Awakening Possibilities

Ben Zander is the conductor of the Boston Philharmonic Orchestra, but he is equally known for his uplifting presentations on the human spirit and the art of possibility, the last being the title of a book he wrote with Rosamund Zander.

I recently watched a video of parts of Ben Zander’s talk that closed Davos in 2008. You can watch this talk in my previous post.

In particular, Zander’s story about how, in his 40s, he took stock of his conducting and came to a revelatory conclusion, stuck with me. He said

I realized my job was to awaken possibilities in others.

His words describe how I view my role in teaching folks about and with technology.

This past week in Maine we played several games of Scrabble; what we fondly call “old-fashioned fun” from the days when we were kids without computers: Board games to keep from being bored.

Our 17 year old son had the opportunity to see highlighted another side of his normally uncompetitive mother. And Ben Zander’s quote took on another meaning.

I was responsible for laying down the tiles in the lower left corner for “Quint”, continuing my multi-game run of getting Xs and Qs. Alas, I could not make use of the bottom left corner square…the one that provides triple word score, but I did awaken possibilities in others!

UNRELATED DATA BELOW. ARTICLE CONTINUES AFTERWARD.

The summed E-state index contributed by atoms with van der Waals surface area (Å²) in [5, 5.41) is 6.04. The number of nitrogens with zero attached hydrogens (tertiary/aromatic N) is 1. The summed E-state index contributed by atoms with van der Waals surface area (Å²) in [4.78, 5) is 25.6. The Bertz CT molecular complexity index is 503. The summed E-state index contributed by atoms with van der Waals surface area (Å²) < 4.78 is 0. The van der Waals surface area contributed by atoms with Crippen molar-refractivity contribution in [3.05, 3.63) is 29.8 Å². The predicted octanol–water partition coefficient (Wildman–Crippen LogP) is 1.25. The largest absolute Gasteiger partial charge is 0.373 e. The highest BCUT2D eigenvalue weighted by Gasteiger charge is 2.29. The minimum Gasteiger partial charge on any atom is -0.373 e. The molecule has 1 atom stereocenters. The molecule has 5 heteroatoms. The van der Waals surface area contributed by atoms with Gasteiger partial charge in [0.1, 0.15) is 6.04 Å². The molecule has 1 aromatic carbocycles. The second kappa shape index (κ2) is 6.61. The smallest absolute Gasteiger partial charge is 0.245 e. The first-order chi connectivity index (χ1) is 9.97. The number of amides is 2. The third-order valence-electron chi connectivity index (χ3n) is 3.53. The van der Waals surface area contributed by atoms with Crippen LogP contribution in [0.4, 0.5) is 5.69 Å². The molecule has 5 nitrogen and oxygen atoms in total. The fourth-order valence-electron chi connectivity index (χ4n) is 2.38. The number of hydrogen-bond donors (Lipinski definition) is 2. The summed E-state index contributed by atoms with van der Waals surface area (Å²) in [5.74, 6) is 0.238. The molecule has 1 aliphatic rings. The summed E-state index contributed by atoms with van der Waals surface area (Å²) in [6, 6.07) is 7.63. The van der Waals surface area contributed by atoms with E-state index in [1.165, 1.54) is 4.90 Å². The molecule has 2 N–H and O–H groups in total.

Our son played next and he only needed to lay down one tile – the S – to make “Squint”, netting him a rousing 45 points for triple word score. Oh yes, he managed to win this game; no surprise there!

When not scrabbling for evening entertainment, we kayaked (above photo is looking at Boothbay Harbor from Burnt Island) and swam (below photo is the lake on which our rented cabin resides, nestled in the trees on the slip of land to the right of the lake).



Ah, comfortably off the grid for one week and now poised to awaken our own new possibilities!

p.s. A quick check revealed that Safari does not appear to be displaying the images, but Firefox does. I’ll work on seeing if altering something about the images resolves the problem. Meanwhile, apologies. No amount of “squinting” will help 😉


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